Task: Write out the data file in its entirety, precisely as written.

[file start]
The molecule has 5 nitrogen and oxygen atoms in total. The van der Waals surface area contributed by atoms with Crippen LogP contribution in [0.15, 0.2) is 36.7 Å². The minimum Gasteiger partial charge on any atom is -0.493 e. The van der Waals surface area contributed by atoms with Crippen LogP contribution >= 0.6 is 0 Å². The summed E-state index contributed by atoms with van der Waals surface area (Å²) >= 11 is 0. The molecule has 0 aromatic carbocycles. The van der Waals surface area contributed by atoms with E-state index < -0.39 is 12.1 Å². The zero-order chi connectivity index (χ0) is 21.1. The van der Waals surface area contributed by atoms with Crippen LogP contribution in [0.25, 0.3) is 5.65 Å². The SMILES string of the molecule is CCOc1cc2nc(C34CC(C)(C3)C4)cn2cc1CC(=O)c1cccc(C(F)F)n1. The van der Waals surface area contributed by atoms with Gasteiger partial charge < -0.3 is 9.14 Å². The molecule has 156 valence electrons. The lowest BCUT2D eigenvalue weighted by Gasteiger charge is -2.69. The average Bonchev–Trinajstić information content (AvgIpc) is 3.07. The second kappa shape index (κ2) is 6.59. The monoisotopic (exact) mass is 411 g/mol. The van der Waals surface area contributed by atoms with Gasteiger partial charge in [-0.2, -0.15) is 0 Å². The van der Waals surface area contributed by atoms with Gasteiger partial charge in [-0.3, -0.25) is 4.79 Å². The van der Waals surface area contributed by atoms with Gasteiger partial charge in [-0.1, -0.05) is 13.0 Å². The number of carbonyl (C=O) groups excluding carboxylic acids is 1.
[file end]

The molecule has 5 nitrogen and oxygen atoms in total. The van der Waals surface area contributed by atoms with Crippen LogP contribution in [0.15, 0.2) is 36.7 Å². The minimum Gasteiger partial charge on any atom is -0.493 e. The van der Waals surface area contributed by atoms with Crippen LogP contribution >= 0.6 is 0 Å². The summed E-state index contributed by atoms with van der Waals surface area (Å²) >= 11 is 0. The molecule has 0 aromatic carbocycles. The van der Waals surface area contributed by atoms with E-state index < -0.39 is 12.1 Å². The zero-order chi connectivity index (χ0) is 21.1. The van der Waals surface area contributed by atoms with Crippen LogP contribution in [0.25, 0.3) is 5.65 Å². The SMILES string of the molecule is CCOc1cc2nc(C34CC(C)(C3)C4)cn2cc1CC(=O)c1cccc(C(F)F)n1. The van der Waals surface area contributed by atoms with Gasteiger partial charge < -0.3 is 9.14 Å². The molecule has 156 valence electrons. The lowest BCUT2D eigenvalue weighted by Gasteiger charge is -2.69. The average Bonchev–Trinajstić information content (AvgIpc) is 3.07. The second kappa shape index (κ2) is 6.59. The monoisotopic (exact) mass is 411 g/mol. The van der Waals surface area contributed by atoms with Gasteiger partial charge in [-0.2, -0.15) is 0 Å². The van der Waals surface area contributed by atoms with Gasteiger partial charge in [-0.3, -0.25) is 4.79 Å². The van der Waals surface area contributed by atoms with Gasteiger partial charge in [-0.1, -0.05) is 13.0 Å². The number of carbonyl (C=O) groups excluding carboxylic acids is 1.